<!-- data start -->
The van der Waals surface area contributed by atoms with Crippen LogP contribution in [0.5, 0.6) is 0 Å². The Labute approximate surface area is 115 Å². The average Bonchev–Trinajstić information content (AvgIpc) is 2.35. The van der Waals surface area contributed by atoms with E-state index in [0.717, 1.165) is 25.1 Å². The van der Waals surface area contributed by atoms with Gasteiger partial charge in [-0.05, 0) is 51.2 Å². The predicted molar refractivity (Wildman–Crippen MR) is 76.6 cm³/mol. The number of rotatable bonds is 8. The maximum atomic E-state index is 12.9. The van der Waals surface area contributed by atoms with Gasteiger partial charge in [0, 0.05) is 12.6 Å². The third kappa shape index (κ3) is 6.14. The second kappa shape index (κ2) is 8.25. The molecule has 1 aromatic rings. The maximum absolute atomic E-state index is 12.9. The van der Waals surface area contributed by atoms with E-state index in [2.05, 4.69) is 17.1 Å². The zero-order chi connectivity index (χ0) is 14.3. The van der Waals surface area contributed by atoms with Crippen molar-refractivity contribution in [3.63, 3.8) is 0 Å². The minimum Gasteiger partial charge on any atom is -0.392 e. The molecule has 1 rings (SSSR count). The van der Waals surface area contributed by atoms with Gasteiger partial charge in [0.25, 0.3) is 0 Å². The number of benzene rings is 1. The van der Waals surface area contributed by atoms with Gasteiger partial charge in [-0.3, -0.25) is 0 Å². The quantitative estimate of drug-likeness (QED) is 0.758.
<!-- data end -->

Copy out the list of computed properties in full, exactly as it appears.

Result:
The van der Waals surface area contributed by atoms with Crippen LogP contribution in [0.5, 0.6) is 0 Å². The Labute approximate surface area is 115 Å². The average Bonchev–Trinajstić information content (AvgIpc) is 2.35. The van der Waals surface area contributed by atoms with E-state index in [0.717, 1.165) is 25.1 Å². The van der Waals surface area contributed by atoms with Gasteiger partial charge in [-0.05, 0) is 51.2 Å². The predicted molar refractivity (Wildman–Crippen MR) is 76.6 cm³/mol. The number of rotatable bonds is 8. The maximum atomic E-state index is 12.9. The van der Waals surface area contributed by atoms with Gasteiger partial charge in [0, 0.05) is 12.6 Å². The third kappa shape index (κ3) is 6.14. The second kappa shape index (κ2) is 8.25. The molecule has 1 aromatic rings. The maximum absolute atomic E-state index is 12.9. The van der Waals surface area contributed by atoms with E-state index in [2.05, 4.69) is 17.1 Å². The zero-order chi connectivity index (χ0) is 14.3. The van der Waals surface area contributed by atoms with Crippen molar-refractivity contribution in [3.63, 3.8) is 0 Å². The minimum Gasteiger partial charge on any atom is -0.392 e. The molecule has 1 rings (SSSR count). The van der Waals surface area contributed by atoms with Gasteiger partial charge in [0.25, 0.3) is 0 Å². The number of benzene rings is 1. The van der Waals surface area contributed by atoms with Gasteiger partial charge in [-0.3, -0.25) is 0 Å². The quantitative estimate of drug-likeness (QED) is 0.758.